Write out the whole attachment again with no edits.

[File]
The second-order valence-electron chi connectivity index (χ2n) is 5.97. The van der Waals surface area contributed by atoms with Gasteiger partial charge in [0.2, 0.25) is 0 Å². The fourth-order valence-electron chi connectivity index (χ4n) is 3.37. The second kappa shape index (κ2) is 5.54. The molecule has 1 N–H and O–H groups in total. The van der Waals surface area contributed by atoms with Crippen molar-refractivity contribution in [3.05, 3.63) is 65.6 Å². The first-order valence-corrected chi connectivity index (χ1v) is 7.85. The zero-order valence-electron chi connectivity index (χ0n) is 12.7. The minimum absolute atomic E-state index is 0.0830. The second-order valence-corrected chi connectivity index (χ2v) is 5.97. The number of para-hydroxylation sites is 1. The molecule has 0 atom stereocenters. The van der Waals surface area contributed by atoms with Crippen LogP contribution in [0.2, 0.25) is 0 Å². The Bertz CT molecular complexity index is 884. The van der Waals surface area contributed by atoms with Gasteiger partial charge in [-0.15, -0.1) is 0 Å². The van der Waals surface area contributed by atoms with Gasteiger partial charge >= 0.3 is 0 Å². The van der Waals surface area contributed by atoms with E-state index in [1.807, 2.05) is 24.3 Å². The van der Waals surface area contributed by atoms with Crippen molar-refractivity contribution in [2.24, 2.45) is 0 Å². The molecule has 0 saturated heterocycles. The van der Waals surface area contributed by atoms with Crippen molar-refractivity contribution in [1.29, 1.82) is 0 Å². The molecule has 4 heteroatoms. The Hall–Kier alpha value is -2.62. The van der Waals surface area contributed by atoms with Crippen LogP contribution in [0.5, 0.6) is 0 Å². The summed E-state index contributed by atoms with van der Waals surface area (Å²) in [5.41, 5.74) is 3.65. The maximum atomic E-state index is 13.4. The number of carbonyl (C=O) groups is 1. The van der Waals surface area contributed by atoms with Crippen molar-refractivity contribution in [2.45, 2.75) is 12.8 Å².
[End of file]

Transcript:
The second-order valence-electron chi connectivity index (χ2n) is 5.97. The van der Waals surface area contributed by atoms with Gasteiger partial charge in [0.2, 0.25) is 0 Å². The fourth-order valence-electron chi connectivity index (χ4n) is 3.37. The second kappa shape index (κ2) is 5.54. The molecule has 1 N–H and O–H groups in total. The van der Waals surface area contributed by atoms with Crippen molar-refractivity contribution in [3.05, 3.63) is 65.6 Å². The first-order valence-corrected chi connectivity index (χ1v) is 7.85. The zero-order valence-electron chi connectivity index (χ0n) is 12.7. The minimum absolute atomic E-state index is 0.0830. The second-order valence-corrected chi connectivity index (χ2v) is 5.97. The number of para-hydroxylation sites is 1. The molecule has 0 atom stereocenters. The van der Waals surface area contributed by atoms with Crippen LogP contribution in [0.2, 0.25) is 0 Å². The Bertz CT molecular complexity index is 884. The van der Waals surface area contributed by atoms with Gasteiger partial charge in [-0.15, -0.1) is 0 Å². The van der Waals surface area contributed by atoms with Gasteiger partial charge >= 0.3 is 0 Å². The van der Waals surface area contributed by atoms with E-state index in [1.807, 2.05) is 24.3 Å². The van der Waals surface area contributed by atoms with Crippen molar-refractivity contribution in [2.24, 2.45) is 0 Å². The molecule has 0 saturated heterocycles. The van der Waals surface area contributed by atoms with Crippen molar-refractivity contribution in [1.29, 1.82) is 0 Å². The molecule has 4 heteroatoms. The Hall–Kier alpha value is -2.62. The van der Waals surface area contributed by atoms with Crippen LogP contribution in [0.5, 0.6) is 0 Å². The summed E-state index contributed by atoms with van der Waals surface area (Å²) in [5.41, 5.74) is 3.65. The maximum atomic E-state index is 13.4. The number of carbonyl (C=O) groups is 1. The van der Waals surface area contributed by atoms with Crippen molar-refractivity contribution in [2.45, 2.75) is 12.8 Å².